History of Computing — 4


Today we have the legendary [[wp>Butler_lampson|Butler Lampson]] as the guest speaker. He needs no introduction, but for those who are unfamiliar, he was one of the co-founders of Xerox. He’s been intimately involved with the development of a lot of technologies we take for granted today — Ethernet, WYSYWIG interfaces among a lot of other things. Xerox, which is commonly known for its photo copiers, actually did really phenomenal work back in the 70s and 80s, most of it coming out of PARC (Palo Alto Research Center).

The talk is on “Xerox PARC, Workstations, and Distributed Computing”. Dr. Lampson has started off very very informally, sort of just talking though how Xerox began. They wanted to build some systems but they couldn’t find any industrial partners, so they went out and did a startup. Now startups in 1969 were very different than startups these days. They had two faculty, some grad students, even one undergrad student when Xerox began.

A lot of things inspired Xerox a lot: Alan Kay’s Flex Machine, Sketchpad, Arpanet and the Aloha Packet Radio Network. The folks at Xerox had the grand vision of “an Electronic Office”. They were very interested in human computer interfaces and how to improve the interaction. At around the same time, Doug Engelbart over at SRI did a lot of work on //augmenting// human computer interaction — improve the way humans work using computers. Predominant themes were computers as //tools// for helping people think and communicate. Note that here we start to see a paradigm shift, because before this time, computers were largely seen as calculating machines — mere number crunchers.

**Personal Distributed Computing**: Again note two really important themes that we are just seeing enfolding around us in the larger sense today. Personal computing (think laptops and PDAs and iPods etc) and networking (think Zune’s Wifi, 802.11, broadband etc). The other revolutionary notion was of //end-users// as non programmers. Users simply became //consumers// of the hardware-software package. This was a fundamental shift in thinking — earlier users had largely been programmers, or scientists requiring numbers to be crunched for them. But not users in the sense we know and understand today — think Skype or Photoshop or AutoCAD.

At some point Xerox bought [[http://en.wikipedia.org/wiki/Scientific_Data_Systems|SDS]] for almost a //billion dollars// in 1969!! Lampson says that this particular deal outdoes any of the ridiculous deals of the dot-com bubble. Xerox ended up shutting down the SDS division a few years later at a loss of hundreds of millions of dollars. One of the worst deals in the history of computing.

The mouse was //not// invented at PARC. Doug Engelbart’s team did the mouse. Xerox //did// spend a lot of time thinking about how to present information to users in a friendly manner. The [[http://en.wikipedia.org/wiki/Alto_%28computer%29|Alto]] was a result of this effort — in some sense the world’s first really personal computer. The PARC folks also seriously believed in eating their own dog food, so they always used for they built. Also, in those days, people were fast and machines were slow. Its amazing how interfaces have barely evolved in the past 3 decades. Now that machines are so much faster than people, we probably need to look into other way of interacting with computers, which can take advantage of all this computing power.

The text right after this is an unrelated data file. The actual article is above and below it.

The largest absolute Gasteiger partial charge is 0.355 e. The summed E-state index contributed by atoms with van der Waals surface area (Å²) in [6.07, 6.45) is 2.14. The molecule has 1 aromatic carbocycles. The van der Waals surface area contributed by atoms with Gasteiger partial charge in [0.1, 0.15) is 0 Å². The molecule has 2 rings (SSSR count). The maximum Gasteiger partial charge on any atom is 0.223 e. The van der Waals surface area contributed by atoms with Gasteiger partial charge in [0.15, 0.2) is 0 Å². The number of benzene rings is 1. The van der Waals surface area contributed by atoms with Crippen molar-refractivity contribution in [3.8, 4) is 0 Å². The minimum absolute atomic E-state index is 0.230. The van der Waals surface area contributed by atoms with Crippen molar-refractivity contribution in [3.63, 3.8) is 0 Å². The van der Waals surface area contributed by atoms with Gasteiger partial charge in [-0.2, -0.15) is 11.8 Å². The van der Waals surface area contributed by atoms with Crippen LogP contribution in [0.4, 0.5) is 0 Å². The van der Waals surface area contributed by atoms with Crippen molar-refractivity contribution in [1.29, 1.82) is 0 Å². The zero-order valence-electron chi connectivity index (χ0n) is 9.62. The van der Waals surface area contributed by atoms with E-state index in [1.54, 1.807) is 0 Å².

There were a bunch of largely factual slides on Alto, Ethernet and Laser printers that I won’t talk about much. They also build networked printers and the first print server (printing over Ethernet). Bravo was the WYSIWYG editor which was the precursor to M$ Word and other word processors. Smalltalk pioneered the idea of overlapping windows. The Grapevine system pioneered the idea of eventual consistency in distributed systems. The Laurel email client popularized the idea of the 3-pane window for email clients.

Markup was the precursor to Paint like bitmap based programs (nothing like Gimp or Photoshop though). Markup also had the equivalent of modern day popup-menus. They also did a lot of fonts, font editors. “Draw” was a vector based drawing program. I’m just amazed by the sheer volume and quality of systems these folks built within a few years.

PARC did “Boca Raton” in 1976 which was a big show-and-tell conference for the executives. The goal was to get Xerox to make products. As a result Xerox created the Systems Development Division. Unfortunately the execs at Xerox didn’t quite “get it”. Although the electronic printing industry (which made them billions of dollars and was born out of Alto) was a huge success, the Star Office system from Xerox was a big commercial failure.

Well, I gotta take off for Sur Taal practice now, so I’ll catch up on the rest of the lecture later.

2 comments

  1. Steve Loughran

    Grapevine…there’s a thought. Right from the outset, Xeroc RPC knew you needed a good directory service, so you could move RPC servers around. Yet today, in WS-* we normally have hard coded endpoints in the client source. Admittedly, DNS is a directory service, but most people dont create a new virtual host for every endpoint, so it is underused.

    Abode came out of Parc; the laserjet is an effective spin off, though the money goes to HP and canon there.

    It makes PARC the best and worst of corporate R&D. Best because they did great things. Worst because Xerox never saw an ROI.

  2. Pingback: IdentityMeme.org » Blog Archive » Of various bits of networked computing identity history

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